New NIH Policy on Resubmission (Amended) Applications (October 10 NIH Guide)

Beginning with original new applications and competing renewal applications submitted for the January 25, 2009 due dates and beyond, NIH will accept only a single amendment to the original application. Applicants who fail to receive funding after two submissions (i.e., the original and the single amendment) may resubmit but only if the application is fundamentally revised to qualify as new. A new application is expected to be substantially different in content and scope with more significant differences than are normally encountered in an amended application.

Original new and competing renewal applications that were submitted prior to January 25, 2009 will be permitted two amendments. For these “grandfathered” applications, NIH expects that any second amendment will be submitted no later than January 7, 2011.

Non-Competing Grant Awards under the Current Continuing Resolution

The Department of Health and Human Services continues to operate on a continuing resolution (CR) that currently extends through March 6, 2009. The CR applies the terms of the FY 2008 appropriations for the period covered by the CR. Until the final FY 2009 appropriation is enacted, NIH will issue non-competing research grant awards at a level below that indicated on the most recent Notice of Award (generally up to 90 percent of the previously committed level). This is consistent with NIH practice during the CRs of FY 2006-2008. NIH will consider upward adjustments to these levels after the final appropriation is enacted, but expects institutions to monitor their expenditures carefully during this period. NIH plans to publish additional details at http://grants.nih.gov/grants/financial/index.htm.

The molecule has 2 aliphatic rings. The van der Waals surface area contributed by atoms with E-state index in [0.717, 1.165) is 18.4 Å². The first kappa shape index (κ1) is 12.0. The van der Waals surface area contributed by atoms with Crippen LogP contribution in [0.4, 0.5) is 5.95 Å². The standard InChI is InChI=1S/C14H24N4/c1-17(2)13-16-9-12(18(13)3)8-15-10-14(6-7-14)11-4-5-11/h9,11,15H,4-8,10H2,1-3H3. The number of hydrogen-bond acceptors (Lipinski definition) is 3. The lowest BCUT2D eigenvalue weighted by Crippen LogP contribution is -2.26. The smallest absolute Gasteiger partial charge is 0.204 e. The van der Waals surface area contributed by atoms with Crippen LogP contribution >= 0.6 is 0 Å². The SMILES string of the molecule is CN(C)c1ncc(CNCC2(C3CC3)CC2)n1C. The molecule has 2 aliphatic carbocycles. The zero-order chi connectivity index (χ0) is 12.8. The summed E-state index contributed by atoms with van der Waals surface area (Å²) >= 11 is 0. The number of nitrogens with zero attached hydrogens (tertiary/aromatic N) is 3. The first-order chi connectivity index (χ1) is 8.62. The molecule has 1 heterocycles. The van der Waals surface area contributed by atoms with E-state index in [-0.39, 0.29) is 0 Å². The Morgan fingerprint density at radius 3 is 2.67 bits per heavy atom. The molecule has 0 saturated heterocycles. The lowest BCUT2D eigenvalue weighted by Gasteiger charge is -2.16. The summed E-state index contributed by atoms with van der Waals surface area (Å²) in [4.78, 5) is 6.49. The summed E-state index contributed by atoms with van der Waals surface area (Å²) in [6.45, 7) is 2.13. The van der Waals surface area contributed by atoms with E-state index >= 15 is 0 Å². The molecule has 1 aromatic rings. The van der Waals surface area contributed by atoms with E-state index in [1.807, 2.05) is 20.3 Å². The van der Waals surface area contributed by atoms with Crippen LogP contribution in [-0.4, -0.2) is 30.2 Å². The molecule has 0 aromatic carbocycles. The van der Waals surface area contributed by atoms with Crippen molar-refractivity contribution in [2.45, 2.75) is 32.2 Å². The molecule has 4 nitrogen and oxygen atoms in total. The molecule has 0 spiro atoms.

UC Berkeley questions regarding adjustments applied to individual grant awards amay be directed to the Grants Management Specialist identified on the Notice of Award.

Encouraging Early Transition to Research Independence: Modifying the NIH New Investigator Policy to Identify Early Stage Investigators

The NIH New Investigator policy been changed to encourage early transition to independence. Under the revised policy, New Investigators within ten years of completing their terminal research degree or within ten years of completing their medical residency will be designated Early Stage Investigators (ESIs). Beginning with traditional R01 applications received for the February 2009 receipt dates, NIH will identify applications from ESIs and New Investigators, and the career stage of the PD/PI will be considered at the time of review and award. NIH will be developing and issuing more complete information, instructions, and Frequently Asked Questions before the February R01 receipt dates.

Reminder Concerning Grantee Compliance with Public Access Policy and Related NIH Monitoring Activities